I also had friends in high school in Newton who were fantastic musicians, and the Greater Boston high school musical scene was packed with people with extraordinary talent and ability. I had people to admire who were New England Conservatory students, and people to admire in the Boston Symphony. I had my musical heroes very close to home.
I figured out how to fool people pretty early on. I could hold my own in adult conversation when I was a teenager, and I could use my highly-developed intuition to give people the illusion that I was smart. I was on a personal search for truth, and I read a lot about music. I also loved music deeply. I did see myself as having certain advantages through what one person on the outside referred to as my "breeding," (though I would never use that word myself) and I fought vigilantly to break down the barriers that got in my way. Some of those barriers might have been imaginary, but a good many of them were real.
It was pretty crazy for me to feel that if I began playing the flute in the seventh grade (a late age in a competitive field), I could, through sheer perseverance and hard work, rise to the top of the "pack," and get into a good school as a performance major. I thought that if I worked harder than anyone else, it would make up for what I lacked in experience and brain power. Ultimately, I confess, what got me into Juilliard was my "breeding." Julius Baker taught my mother, and he admired my father's playing. I also studied with one of his students. I managed to fool him with my amour of charm, and, after being initially rejected because of my less-than-perfect orchestral audition (the first of many), he pulled some strings and got me accepted. I never really felt like I belonged at Juilliard, until I found out that my path there was not all that unusual.
I still think that my audition for Baker was a brilliant "wool-over-the-eyes-pulling" moment. I played the slow movement of a Mozart concerto, and I prepared my interpretation by listening to Julius Baker's recording of it. Every time he changed color, I made a little mark in my music. Those were the places I changed the color of my sound or made some kind of musical inflection, but I intentionally didn't inflect the same way he did. I intuited that those places were moments of sensitivity for him, and I suppose I was correct.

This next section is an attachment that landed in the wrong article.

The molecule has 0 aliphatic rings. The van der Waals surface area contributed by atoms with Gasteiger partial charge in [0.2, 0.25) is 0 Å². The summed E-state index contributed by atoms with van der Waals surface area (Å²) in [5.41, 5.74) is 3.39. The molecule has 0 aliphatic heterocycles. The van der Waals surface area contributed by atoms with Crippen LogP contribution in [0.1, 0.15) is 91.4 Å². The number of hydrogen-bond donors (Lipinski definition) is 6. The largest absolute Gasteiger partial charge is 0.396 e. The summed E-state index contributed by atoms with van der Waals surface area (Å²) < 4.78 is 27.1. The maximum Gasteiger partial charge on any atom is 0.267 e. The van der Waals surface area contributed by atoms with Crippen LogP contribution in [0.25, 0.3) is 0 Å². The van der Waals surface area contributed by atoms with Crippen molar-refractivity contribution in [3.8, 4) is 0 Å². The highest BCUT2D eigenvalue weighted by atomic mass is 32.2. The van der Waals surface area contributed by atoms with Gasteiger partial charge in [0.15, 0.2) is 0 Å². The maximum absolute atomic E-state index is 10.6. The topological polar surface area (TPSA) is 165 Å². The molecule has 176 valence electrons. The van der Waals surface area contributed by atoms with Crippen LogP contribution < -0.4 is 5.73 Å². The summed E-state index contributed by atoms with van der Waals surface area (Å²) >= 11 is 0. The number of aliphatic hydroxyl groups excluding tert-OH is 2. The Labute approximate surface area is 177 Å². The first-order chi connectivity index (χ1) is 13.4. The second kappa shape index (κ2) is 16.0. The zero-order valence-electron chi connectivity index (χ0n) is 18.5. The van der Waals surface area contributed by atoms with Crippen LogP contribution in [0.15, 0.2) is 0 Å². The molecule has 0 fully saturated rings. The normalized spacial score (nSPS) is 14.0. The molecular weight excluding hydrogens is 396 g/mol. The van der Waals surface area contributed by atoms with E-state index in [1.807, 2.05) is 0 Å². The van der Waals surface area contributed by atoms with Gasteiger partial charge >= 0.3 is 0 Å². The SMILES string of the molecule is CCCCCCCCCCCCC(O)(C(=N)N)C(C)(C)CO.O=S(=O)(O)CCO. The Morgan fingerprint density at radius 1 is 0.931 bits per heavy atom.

I suppose that getting into Juilliard became a mark of excellence. I was surrounded by people who were excellent players, and made friends with people who were fine musicians. I was a champion practicer.
I have applied my late-starter mentality to everything I have done musically: learning new instruments, writing about music, and writing music. I love having a long road ahead of me, and I love encountering real brilliance and real talent, but now, at the age of 54, I'm starting to understand my limits. I am turning more into a consumer of music than a producer because there is so much to play, particularly on the piano, that is far greater than anything I could imagine writing.
Specializing has never been my strength. I am polyamorous as a musician. I can't commit to a single instrument or a general era. I can't commit to writing in a particular style. My tastes go all over the map. I admire those who do specialize, though. I also admire people who can write about music in a compelling way.
I wonder if Richard Taruskin ever has feelings of inadequacy. I wonder if he ever feels like an impostor. When I read his essays, particularly the ones collected in The Danger of Music, I understand how directly, cleverly, and correctly a person can write about music. I also understand, particularly through Taruskin's eyes (and hand) that composers are all complicated people. I am grateful to him for quoting Debussy:
"The emotional satisfaction one gets from putting the right chord in the right place can't be equaled in any of the arts," he wrote exultantly in 1915, after a year of blocked inactivity. "Forgive me. I sound as if I've just discovered music. But in all humility, that's rather what I feel like."Taruskin's 1988 response in the New Republic to Harvey Sachs' Music in Fascist Italy called in this volume "The Dark Side of the Moon," discusses details about the prejudices of many early 20th century musical icons that most of us really don't want to acknowledge. (I recall attending weekly lectures give by Harvey Sachs when I was at Juilliard. If I only knew then what I know now, I would have judged him less harshly. Sometimes I think that education is wasted on the young.)
So ends my ramble. Perhaps I should go and do something productive. Or read more Taruskin.